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Think the contraception decision was bad? Wait until bureaucrats start telling your insurer which cancer screenings to cover
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Offended by President Obama’s decision to force health insurers to pay for contraception and surgical sterilization? It gets worse: In the future, thanks to ObamaCare, the government will issue such health edicts on a routine basis—and largely insulated from public view. This goes beyond contraception to cancer screenings, the use of common drugs like aspirin, and much more.
Under ObamaCare, a single committee—the United States Preventative Services Task Force—is empowered to evaluate preventive health services and decide which will be covered by health-insurance plans.
The task force already rates services with letter grades of “A” through “D” (or “I,” if it has “insufficient evidence” to make a rating). But under ObamaCare, services rated “A” or “B”—such as colon cancer screening for adults aged 50-75—must be covered by health plans in full, without any co-pays. Many services that get “Cs” and “Ds”—such as screening for ovarian or testicular cancer—could get nixed from coverage entirely.
That’s because mandating coverage for all the “A” and “B” services will be very costly. In 2000, the Congressional Budget Office estimated that the marginal cost of similar state insurance mandates was 5%-10% of total claims. Other estimates put the cost of mandates as high as 20% of premiums.
Health plans will inevitably choose to drop coverage for many services that don’t get a passing grade from the task force and therefore aren’t mandated. Insurance companies will need to conserve their premium money, which the government regulates, in order to spend it subsidizing those services that the task force requires them to cover in full.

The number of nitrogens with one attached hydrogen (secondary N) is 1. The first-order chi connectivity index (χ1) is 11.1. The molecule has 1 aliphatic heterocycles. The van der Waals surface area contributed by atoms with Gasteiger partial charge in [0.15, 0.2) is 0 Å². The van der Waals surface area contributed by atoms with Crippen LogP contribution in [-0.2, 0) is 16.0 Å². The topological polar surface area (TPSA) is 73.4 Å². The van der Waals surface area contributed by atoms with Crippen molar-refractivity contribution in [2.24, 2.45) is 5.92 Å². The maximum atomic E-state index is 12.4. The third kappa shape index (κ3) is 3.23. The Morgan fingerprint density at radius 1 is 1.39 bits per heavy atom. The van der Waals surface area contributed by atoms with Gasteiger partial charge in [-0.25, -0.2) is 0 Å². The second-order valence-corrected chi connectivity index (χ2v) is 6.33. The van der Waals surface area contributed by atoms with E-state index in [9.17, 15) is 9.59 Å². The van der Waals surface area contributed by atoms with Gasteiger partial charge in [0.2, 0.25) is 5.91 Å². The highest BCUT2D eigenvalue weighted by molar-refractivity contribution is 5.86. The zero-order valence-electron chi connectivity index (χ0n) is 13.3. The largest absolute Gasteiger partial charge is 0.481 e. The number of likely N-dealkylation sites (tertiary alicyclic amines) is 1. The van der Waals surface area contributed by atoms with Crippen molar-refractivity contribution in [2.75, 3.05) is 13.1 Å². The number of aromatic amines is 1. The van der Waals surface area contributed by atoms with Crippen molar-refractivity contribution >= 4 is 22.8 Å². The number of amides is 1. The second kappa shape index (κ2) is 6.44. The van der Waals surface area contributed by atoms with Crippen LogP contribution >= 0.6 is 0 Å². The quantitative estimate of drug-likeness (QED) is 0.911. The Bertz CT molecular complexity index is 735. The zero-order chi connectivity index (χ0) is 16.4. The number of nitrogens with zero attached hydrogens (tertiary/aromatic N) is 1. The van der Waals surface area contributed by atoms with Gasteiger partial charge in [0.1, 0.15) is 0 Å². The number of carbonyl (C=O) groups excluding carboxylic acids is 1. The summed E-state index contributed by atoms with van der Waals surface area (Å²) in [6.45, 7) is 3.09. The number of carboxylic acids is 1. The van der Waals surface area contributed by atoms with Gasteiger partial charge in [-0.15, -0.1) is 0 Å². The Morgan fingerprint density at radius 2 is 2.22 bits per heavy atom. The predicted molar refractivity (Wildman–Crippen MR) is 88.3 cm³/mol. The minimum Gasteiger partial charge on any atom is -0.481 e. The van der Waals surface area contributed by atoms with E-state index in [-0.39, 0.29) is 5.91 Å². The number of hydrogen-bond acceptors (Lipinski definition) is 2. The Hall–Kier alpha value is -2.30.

Americans first became familiar with the task force in November 2009, when it made the controversial decision to recommend that women ages 40-49 shouldn’t get routine mammograms. More recently, it rebuffed routine prostate-cancer screening and the use of tests that detect the viruses that can cause cervical cancer.
The task force relishes setting a very high bar. Like the Food and Drug Administration in approving new drugs, it usually requires a randomized, prospective trial to “prove” that a diagnostic test or other intervention improves clinical outcomes and therefore deserves a high grade of “A” or “B.”
This means its advice is often out of sync with conventional medical practice. For example, it recommended against wider screening for HIV long after such screening was accepted practice. As a result, many of its verdicts are widely ignored by practicing doctors.
The task force is a part-time board of volunteer advisers that works slowly and is often late to incorporate new science into its recommendations. Only in 2009 did it finally recommend aspirin for the prevention of stroke and heart attack among those at risk—decades after this practice was demonstrated to save lives and had become part of standard medical practice.
Over time, the task force will surely recommend against many services that patients now take for granted, while mandating full insurance coverage for things that they’d be just as happy paying for. Among the interventions that it plans to consider in 2012 are screening for hepatitis C in adults, for osteoporosis in men and for depression in children; counseling for obesity in adults and for alcohol use in adolescents; and daily aspirin for heart-attack and stroke prevention in people over 80.
The task force’s problems are compounded by the fact that it is deliberately exempted from the rules that govern other government advisory boards and regulatory agencies. Thus it has no obligation to hold its meetings in public, announce decisions in draft form or even consider public comments. Consumers have no way to directly appeal its decisions. And health providers or product developers affected by its decisions can’t sue it for recourse.
To begin addressing these problems, Congress should make the task force subject to the Federal Advisory Committee Act, which would at least require it to hold its deliberations in public. Congress could also make it a full-fledged part of the Agency for Healthcare Research and Quality, which already convenes its meetings. That would make the task force subject to the Administrative Procedures Act and all the rules that bind other regulatory bodies, including the legal requirement to consider public comments and provide avenues for appeal.
Better still, Congress could let private health plans—and their members—decide on their own how preventive tests and treatments should be covered. If not, Americans will soon be surprised by all the important tests and treatments that become more costly, and all the less relevant stuff that’s suddenly free.
Scott Gottlieb is a resident fellow at AEI.
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